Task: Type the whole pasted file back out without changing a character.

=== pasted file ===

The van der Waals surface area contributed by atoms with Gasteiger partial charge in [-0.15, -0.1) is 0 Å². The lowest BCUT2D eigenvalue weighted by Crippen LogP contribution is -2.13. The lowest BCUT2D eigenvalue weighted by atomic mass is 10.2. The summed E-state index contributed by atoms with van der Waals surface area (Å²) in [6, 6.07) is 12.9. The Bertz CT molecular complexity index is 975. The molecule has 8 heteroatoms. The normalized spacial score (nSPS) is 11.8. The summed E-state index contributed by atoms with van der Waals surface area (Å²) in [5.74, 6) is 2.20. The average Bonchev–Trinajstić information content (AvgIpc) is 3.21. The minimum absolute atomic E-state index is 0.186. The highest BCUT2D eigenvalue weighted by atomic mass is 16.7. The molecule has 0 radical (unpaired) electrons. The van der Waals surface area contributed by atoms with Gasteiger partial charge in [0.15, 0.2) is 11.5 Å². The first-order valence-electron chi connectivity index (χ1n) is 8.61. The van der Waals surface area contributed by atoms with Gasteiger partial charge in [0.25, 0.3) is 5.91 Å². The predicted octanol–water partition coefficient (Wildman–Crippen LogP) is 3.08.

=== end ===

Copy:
The van der Waals surface area contributed by atoms with Gasteiger partial charge in [-0.15, -0.1) is 0 Å². The lowest BCUT2D eigenvalue weighted by Crippen LogP contribution is -2.13. The lowest BCUT2D eigenvalue weighted by atomic mass is 10.2. The summed E-state index contributed by atoms with van der Waals surface area (Å²) in [6, 6.07) is 12.9. The Bertz CT molecular complexity index is 975. The molecule has 8 heteroatoms. The normalized spacial score (nSPS) is 11.8. The summed E-state index contributed by atoms with van der Waals surface area (Å²) in [5.74, 6) is 2.20. The average Bonchev–Trinajstić information content (AvgIpc) is 3.21. The minimum absolute atomic E-state index is 0.186. The highest BCUT2D eigenvalue weighted by atomic mass is 16.7. The molecule has 0 radical (unpaired) electrons. The van der Waals surface area contributed by atoms with Gasteiger partial charge in [0.15, 0.2) is 11.5 Å². The first-order valence-electron chi connectivity index (χ1n) is 8.61. The van der Waals surface area contributed by atoms with Gasteiger partial charge in [0.25, 0.3) is 5.91 Å². The predicted octanol–water partition coefficient (Wildman–Crippen LogP) is 3.08.